This is a best prospect industry sector for this country. Includes a market overview and trade data.
Due to its strategic position in the heart of Southeast Europe, Serbia is often referred to as a gateway to Western Europe. It was a primary route from Western Europe to Istanbul and beyond even in Roman times and the Crusades. Serbia is home to three important European corridors: VII (the River Danube), X (the international highway and railroad), and XI (connecting Central Europe and the Adriatic Sea), providing excellent connections with Western Europe and the Middle East.
Underfunding has been a longstanding problem. The government has begun to address that in a significant building boom in recent years using grants, loans, and its strong fiscal position—most notably in highways—but much work remains. In December 2019, the Serbian government announced the new National Investment Plan, allocating approximately $14 billion for major development projects to be completed by 2025. A large portion of the funds will go to infrastructure projects, including road, rail, air, and water upgrades, which will provide opportunities for U.S. firms in these areas.
With the shared interest of bringing in more U.S. companies in this burgeoning sector, in 2018, the United States and Serbia signed a Memorandum of Understanding (MOU) on Cooperation in Infrastructure Development in Serbia. Following the signing of this MoU, U.S. construction firm Bechtel concluded an approximately $1 billion contract with the Serbian government to design and construct a 112 km stretch of highway in central Serbia, the Morava Corridor. The construction started in February 2020 and is expected to be finished by the end of 2022.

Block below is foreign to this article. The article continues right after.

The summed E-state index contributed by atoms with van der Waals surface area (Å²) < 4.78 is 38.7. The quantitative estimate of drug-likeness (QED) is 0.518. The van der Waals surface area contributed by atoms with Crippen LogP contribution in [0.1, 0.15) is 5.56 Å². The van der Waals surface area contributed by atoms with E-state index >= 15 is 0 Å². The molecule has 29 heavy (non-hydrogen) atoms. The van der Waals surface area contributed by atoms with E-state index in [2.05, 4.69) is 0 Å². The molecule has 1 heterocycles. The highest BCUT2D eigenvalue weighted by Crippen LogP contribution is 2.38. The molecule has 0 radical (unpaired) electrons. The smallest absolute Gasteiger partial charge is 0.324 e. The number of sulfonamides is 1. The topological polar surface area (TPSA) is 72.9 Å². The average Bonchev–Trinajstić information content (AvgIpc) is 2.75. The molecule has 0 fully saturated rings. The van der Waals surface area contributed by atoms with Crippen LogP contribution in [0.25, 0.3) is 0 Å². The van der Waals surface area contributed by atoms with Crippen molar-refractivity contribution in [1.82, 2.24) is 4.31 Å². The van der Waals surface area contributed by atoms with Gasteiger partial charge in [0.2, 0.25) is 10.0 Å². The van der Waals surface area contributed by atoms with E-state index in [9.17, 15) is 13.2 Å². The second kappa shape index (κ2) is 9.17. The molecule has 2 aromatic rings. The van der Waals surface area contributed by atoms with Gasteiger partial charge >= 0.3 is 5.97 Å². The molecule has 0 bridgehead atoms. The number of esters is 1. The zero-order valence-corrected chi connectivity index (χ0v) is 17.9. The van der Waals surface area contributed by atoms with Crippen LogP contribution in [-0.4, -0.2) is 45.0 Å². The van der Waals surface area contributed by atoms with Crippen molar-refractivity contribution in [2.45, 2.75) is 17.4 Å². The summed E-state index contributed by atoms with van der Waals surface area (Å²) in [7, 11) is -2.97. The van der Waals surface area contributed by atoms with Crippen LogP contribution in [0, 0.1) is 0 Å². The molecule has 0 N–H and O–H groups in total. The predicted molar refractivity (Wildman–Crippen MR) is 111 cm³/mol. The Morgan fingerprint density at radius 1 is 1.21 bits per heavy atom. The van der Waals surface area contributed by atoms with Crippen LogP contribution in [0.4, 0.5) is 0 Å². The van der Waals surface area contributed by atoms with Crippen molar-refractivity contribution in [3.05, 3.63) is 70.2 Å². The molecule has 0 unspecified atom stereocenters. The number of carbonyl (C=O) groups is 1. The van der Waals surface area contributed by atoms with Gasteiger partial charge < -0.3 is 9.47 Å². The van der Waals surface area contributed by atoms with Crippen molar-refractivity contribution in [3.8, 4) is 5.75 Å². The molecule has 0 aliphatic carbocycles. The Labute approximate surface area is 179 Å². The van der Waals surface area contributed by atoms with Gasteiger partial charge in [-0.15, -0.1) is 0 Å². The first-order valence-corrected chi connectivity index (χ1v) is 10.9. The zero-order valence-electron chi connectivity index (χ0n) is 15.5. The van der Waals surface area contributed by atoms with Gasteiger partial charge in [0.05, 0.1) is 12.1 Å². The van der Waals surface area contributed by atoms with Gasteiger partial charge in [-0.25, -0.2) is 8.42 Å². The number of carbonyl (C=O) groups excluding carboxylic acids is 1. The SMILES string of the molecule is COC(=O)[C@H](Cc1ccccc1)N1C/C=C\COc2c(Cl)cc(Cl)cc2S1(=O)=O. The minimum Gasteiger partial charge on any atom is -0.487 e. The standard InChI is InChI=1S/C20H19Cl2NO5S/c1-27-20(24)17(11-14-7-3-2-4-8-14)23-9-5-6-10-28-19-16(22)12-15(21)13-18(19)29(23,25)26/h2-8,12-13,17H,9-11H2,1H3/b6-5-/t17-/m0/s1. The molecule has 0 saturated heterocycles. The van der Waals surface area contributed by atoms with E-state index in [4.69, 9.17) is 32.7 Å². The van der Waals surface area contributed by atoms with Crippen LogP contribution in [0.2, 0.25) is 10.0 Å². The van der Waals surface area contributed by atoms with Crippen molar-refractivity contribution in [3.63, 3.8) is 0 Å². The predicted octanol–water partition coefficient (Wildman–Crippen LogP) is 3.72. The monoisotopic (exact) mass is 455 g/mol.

In addition, Serbia has identified projects that may be of interest to U.S. companies in design, construction, building materials, road and railway equipment, as well as other related industries. These projects offer an opportunity for U.S. companies looking to expand their export portfolio and enter the Serbian market. However, it is important to note that these projects are in different stages of development, from preliminary planning to tendering or direct negotiations.
Serbia’s road network is 45,220 km long, of which 952.7 km are toll highways. It also includes 2,960 bridges and 85 tunnels.
Transport of goods via railroad is very cost effective, and through Pan European Corridors X and VII, Serbia offers access to all European destinations. As in many countries, Serbia’s railway system suffered due to lack of investments in previous years, but the country has made serious efforts to restructure and modernize it. Serbian Railways has signed contracts with 43 international forwarding companies, and “shuttle” container trains have started using Serbian railways for pan-European transport. The maximum spindle capacity of the Serbian rail system is 22.5 t. The priority now is the development of multimodal transportation (transition from road to railway and river transportation).
Serbia can be reached by air through its two international airports – Belgrade’s Nikola Tesla Airport and Nis International Airport. An airport in Vrsac is currently being used only for domestic non-commercial flights and training and leisure aviation but is expected to soon be granted an international certification. Transportation by air to and from Belgrade is possible to almost every destination in the world, either directly or by layover. In 2016, national carrier Air Serbia introduced direct flights to New York City.
Serbia owns 92% and Montenegro 8% of Serbia and Montenegro Air Traffic Security Agency (SMATSA), which controls air traffic over Serbia, Montenegro, part of the Adriatic Sea, and 55% of the upper airspace over Bosnia-Herzegovina.